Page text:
Why we need to look beyond Halloween

Colourful skulls to celebrate the Day of the Dead

Five minute read

For thousands of years, humanity has used this time of year to remember and feel connected with our dead.

Our founder, Poppy Mardall, explains how she draws inspiration from festivals like Samhain, All Souls’ Day and Dia de Los Muertos, which bring the living and the dead together and encourage all of us to face our own mortality.

Halloween can be fun — but does nothing to bring us close to our dead. It’s the time when Hollywood releases its goriest horror films and children run around with vampire fangs and fake blood dripping from their mouths. If this represents our feelings about death, we have much work to do.

Halloween (31 October)

So should we cancel Halloween? No. I like the way my community comes together at this time, and my three young children would never speak to me again if I did! But I would love to find space for rituals that honour the dead, in addition to the creepy fun of Halloween.

My work at Poppy’s shows me how critical it is to make time to feel close to the people in our lives who have died — both through the funeral immediately after their death, and in the longer term.

We need ongoing opportunities to remember, honour, grieve, and express love for the dead — because our relationships with the dead don’t end when they die.

When someone dies, we go through a painful transformation, as we learn to relate to them without their physical presence. This new relationship needs opportunities and rituals to nurture and honour it.

We also need support to face our own mortality. Each of us knows we’re going to die, but many of us repress that thought. Community rituals allow us to come to that awareness together. Facing our mortality helps us make the most of the time we have here.

This is why, as we approach Halloween, I am looking at rituals that I can draw on to support this positive connection with death.

Samhain (eve of 31 October to eve of 1 November)

The ancient Gaelic festival of Samhain was first recorded in Irish literature in the ninth century but evidence suggests its history goes back many thousands of years.

Marking the end of harvest and the beginning of winter, Samhain is known as a ‘threshold festival’, when the division between this world and the ‘otherworld’ is perceived to be at its thinnest, meaning that spirits could more easily cross over. Households would set a place at the table or by the fire to welcome the dead home.

Modern pagans celebrate Samhain by making shrines to specific ancestors and leaving food and drink outside as an offering. They leave doors or windows open with a candle on the windowsill to guide the dead home.

Allhallowtide (31 October to 2 November)

In the Christian calendar, All Hallows’ Eve (Halloween), All Saints’ Day and All Souls’ Day come together to form Allhallowtide. This is the time in the liturgical year dedicated to remembering the dead.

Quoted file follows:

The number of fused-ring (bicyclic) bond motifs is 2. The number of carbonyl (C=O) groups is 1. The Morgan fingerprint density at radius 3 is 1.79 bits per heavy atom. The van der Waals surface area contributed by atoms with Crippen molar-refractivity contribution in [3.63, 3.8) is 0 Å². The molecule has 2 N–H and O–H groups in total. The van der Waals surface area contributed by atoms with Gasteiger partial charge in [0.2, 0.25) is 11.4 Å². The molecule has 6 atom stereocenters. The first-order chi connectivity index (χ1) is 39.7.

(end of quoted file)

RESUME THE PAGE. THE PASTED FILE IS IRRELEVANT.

All Souls’ Day is all about remembering and honouring the people in our lives who have died. Although a Christian festival, ancient pagan and indigenous rituals have fused with Christian rituals to make meaning for the people who practise them.

In Guatemala, people write notes to their ancestors and attach them to huge, beautiful kites. In Hungary, they leave lights on and food out to welcome ancestors home. In Sicily, families clean graves and make candlelit altars at home.

These rituals give the people practising them powerful and accessible opportunities to feel close to the dead and acknowledge death as a part of life.

Dia de los Muertos (2 November)

A festival now with global reach, Dia de los Muertos, or Day of the Dead, originated in an Aztec festival for the goddess Mictecacihuatl. Known as the Lady of the Dead, she allowed spirits to travel back to Earth to commune with family members.

A candlelit altar (ofrenda), strewn with marigolds is made at home. It is decorated with photographs of the dead, their favourite foods and personal belongings. The light of the altar and the scent of the flowers is believed to guide the dead home.

The community visits the cemetery together with a big feast. The living talk to the dead and new-born babies are brought to be introduced to their dead relatives.

Dia de los Muertos also includes many manifestations of the skeleton to remind the living that death will come to us all — so make the most of life while you can!

What these festivals have in common is providing a dedicated moment in the year for prioritising our relationships with the dead and acknowledging death as part of life. Religious or not, our humanity continues to call us to do this.

How I will be marking this season

In our house, as Halloween approaches, multiple projects are afoot. We are decorating our house with skeletons and pumpkins — I’m gathering sweets ready for the kids in my community when they knock on the door.

I’m also making a simple, non-religious altar, decorated with flowers, candles, and photos of the people in my life who have died. My friend Will, who died so young and so suddenly, will be there — the wound of missing him is still raw. My husband’s grandparents will be honoured with a photo of them dancing in Alexandria in their twenties — I never met them, but they look so in love.

I’m going to plan a meal with my kids, lay out plates for people we miss and use this opportunity to talk about and remember them.

We’ve practised rituals like these for thousands of years because we need them. I believe we still need them today.

During this season, I hope you and your household will find a way to lean into the missing and the remembering, the celebrating and the feeling close.

Read more thought-provoking opinion pieces — What is a funeral for? and why we don’t use euphemisms to talk about death.

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